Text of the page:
Scientists to sequence orcas’ DNA in effort to save them from extinction
SEATTLE — A new scientific effort will sequence the genomes of critically endangered Pacific Northwest orcas to better understand their genetics and potentially find ways to save them from extinction.
The collaboration announced Thursday involves scientists with the National Oceanic and Atmospheric Administration’s Northwest Fisheries Science Center, the nonprofit Nature Conservancy and BGI, a global genomics company.
The project will sequence the genome — the entire genetic code of a living thing — of more than 100 southern resident killer whales using skin or other samples collected from live and dead orcas over the past two decades. Initial results are expected next year.
Scientists said the information could help explain, for example, whether internal factors such as inbreeding or genetic variation in immune systems are preventing the whales from rebounding.
The distinctive black-and-white orcas have struggled with pollution, boat noise and a dearth of their preferred prey, chinook salmon. The death of a young orca last month — despite a weeks-long international effort to save her — leaves only 74 in a group that has failed to reproduce successfully in the past three years. That's the lowest number in over 30 years.
"This will help us fill in some really critical gaps in our understanding about why the population is not recovering," Mike Ford, director of conservation biology at the Northwest Science Center in Seattle, said during a news conference in BGI's Seattle office. "As we fill in those gaps that will lead us to potentially better solutions."
Ford was lead author on a study published earlier this year that found that just two male whales fathered half of the calves that were born and sampled by scientists since 1990.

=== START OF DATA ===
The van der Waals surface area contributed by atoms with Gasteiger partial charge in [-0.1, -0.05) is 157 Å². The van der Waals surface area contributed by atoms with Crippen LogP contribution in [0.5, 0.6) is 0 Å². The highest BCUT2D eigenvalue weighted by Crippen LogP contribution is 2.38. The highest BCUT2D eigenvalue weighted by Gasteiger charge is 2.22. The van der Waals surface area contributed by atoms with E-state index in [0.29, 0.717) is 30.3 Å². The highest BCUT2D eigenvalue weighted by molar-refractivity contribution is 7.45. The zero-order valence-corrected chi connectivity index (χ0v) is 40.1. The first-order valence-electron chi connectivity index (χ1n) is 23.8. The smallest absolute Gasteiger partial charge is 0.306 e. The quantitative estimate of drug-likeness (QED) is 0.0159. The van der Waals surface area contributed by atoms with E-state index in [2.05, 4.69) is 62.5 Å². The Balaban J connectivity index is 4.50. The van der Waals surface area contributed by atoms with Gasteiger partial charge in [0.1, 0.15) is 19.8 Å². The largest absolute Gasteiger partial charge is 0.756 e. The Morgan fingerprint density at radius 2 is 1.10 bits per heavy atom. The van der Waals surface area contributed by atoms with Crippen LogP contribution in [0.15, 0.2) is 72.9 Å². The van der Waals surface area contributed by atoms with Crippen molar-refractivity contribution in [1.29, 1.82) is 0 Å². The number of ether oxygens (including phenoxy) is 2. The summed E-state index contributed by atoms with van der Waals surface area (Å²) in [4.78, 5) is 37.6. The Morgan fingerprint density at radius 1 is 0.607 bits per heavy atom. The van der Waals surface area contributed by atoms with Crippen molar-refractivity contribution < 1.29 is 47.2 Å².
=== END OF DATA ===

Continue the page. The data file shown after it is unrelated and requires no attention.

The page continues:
"Inbreeding could be a problem but we don't have enough data to study that in-depth," Ford said.
Inbreeding, for example, could affect whether a female orca will become pregnant, whether she'll have a calf or how likely that calf would be to survive.
Female orcas have been having pregnancy problems because of nutritional stress linked to lack of salmon. A multi-year study last year by University of Washington and other researchers found that two-thirds of the orcas' pregnancies failed between 2007 and 2014.
BGI Group will sequence the orcas' genomes and provide analyses and results to U.S. fisheries biologists and other scientists. They'll compare that research to the genomes of the Alaska population of killer whales that have been thriving, as well as mammal-eating transient whales.
Yiwu He, CEO of BGI Groups USA in Seattle, said that like so many others in the region, he and his family have been captivated by the iconic whales that spend time in the inland waters of Washington state.
"We very much want to do something to help," he said, adding the genome sequencing could help unravel questions about why the animals are not reproducing. He noted that BGI has extensive experience sequencing whole genomes of humans, plants and animals.
Ford said the results could put other problems faced by the whales, such as lack of prey or contamination, into context and could lead to different solutions. Whales found to have weaker immune systems because of lack of genetic diversity of immune-system genes, for example, could warrant more active treatment or management in the future.
"We don't know what we're going to find," Ford said, adding: "Maybe we'll learn something new about the population that we don't already know."